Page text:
Editorials

How the city got Century II’s future started right

Century II was built in 1969. City leaders are taking recommendations to the community for input.
Century II was built in 1969. City leaders are taking recommendations to the community for input. File photo

Early discussion about Century II’s future had the look of a tornado warning with sirens blaring everywhere, yet no funnel in sight.

But the clouds have cleared. A consultant’s report has landed. And though city manager Robert Layton seemed to put the report largely to the side when he made recommendations to the City Council on Tuesday night, we have a starting point for Century II’s future.

Businessman Bill Warren can hold off on a third “Save Century II” radio spot – at least for now.

Layton’s recommendations were sensible and send two messages to the community.

1. We know you love the blue dome. Let’s move forward by talking about how we not only keep it, but improve it.

2. We’re losing convention dollars, and it’s time to do something about it.

The recommendations were simple. First, add 150,000 square feet to Expo Hall, the convention space attached to the south side of Century II. It would become competitive with convention centers around the Midwest.

Next, keep Century II intact as a performing arts center with needed renovations while exploring options for the Convention and Exhibition halls. Those portions of the building are unattractive to conventions because of triangular spaces.

Finally, study ways to privatize management of the convention center, saving the city about $1.8 million annually.

So fix the convention space problem, keep the blue dome and its performing-arts function, and save some money.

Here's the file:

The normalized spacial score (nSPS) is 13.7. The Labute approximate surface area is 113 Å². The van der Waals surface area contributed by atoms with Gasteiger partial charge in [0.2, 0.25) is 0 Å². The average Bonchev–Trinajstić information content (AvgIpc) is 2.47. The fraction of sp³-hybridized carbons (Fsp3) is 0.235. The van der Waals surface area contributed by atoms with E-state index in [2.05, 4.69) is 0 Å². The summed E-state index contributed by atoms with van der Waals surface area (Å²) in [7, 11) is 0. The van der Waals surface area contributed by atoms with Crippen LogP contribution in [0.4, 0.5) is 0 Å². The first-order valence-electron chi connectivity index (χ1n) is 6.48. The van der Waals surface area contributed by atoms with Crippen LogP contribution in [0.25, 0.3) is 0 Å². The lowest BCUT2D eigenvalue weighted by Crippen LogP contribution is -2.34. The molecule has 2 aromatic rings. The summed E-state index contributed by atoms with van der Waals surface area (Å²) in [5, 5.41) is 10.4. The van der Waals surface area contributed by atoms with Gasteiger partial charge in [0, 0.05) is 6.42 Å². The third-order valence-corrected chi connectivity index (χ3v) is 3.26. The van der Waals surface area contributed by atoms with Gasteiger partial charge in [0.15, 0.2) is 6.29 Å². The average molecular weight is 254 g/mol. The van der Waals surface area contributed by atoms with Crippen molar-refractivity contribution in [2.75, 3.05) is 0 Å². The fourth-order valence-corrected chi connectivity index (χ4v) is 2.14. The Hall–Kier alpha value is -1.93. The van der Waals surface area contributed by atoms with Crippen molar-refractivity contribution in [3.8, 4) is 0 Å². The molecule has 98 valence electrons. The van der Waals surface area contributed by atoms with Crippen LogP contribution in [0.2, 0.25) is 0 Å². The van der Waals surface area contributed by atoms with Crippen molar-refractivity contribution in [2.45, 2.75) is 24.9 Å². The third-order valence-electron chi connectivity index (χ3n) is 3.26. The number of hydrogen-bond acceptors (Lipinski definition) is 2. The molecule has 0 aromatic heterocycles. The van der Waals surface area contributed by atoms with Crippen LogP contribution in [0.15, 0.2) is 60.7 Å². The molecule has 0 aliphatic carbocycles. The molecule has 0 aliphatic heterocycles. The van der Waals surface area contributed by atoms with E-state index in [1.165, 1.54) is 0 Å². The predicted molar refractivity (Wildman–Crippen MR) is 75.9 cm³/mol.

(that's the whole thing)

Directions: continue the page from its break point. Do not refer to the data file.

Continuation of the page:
Layton’s recommendations are a nod to public sentiment. Fans of the blue dome have made themselves heard for months. A starting point of wrecking balls and bulldozers would’ve heated opposition immediately.

Community meetings about Century II could still be lively. Mayor Jeff Longwell suggested Tuesday, with a dry sense of humor, that the “community might want to weigh in with calls and emails. Who knows?”

The email inboxes of council members were no doubt full of citizen opinions on Century II. Wednesday, Longwell said he’d much rather have a great amount of input instead of a city that doesn’t sound off on important issues.

“That’s a community that cares about the future,” Longwell said.

Here’s hoping Wichitans turn out. City leaders will collect input and give it to a committee, which will be selected to decide on a proposal for the Council’s approval.

The committee figures to have pressure to please many sides. It will hear from private entities who may skip the public discussion process to have their say. The committee also gets to determine how to finance the projects, something city leaders don’t plan to address much at the community level.

City leaders want public discussions to begin soon. There are no sirens to be sounded yet, only feedback from Wichitans. We have our first indication whether Century II will make it to its 50th birthday in 2019. Let’s see what the process brings.

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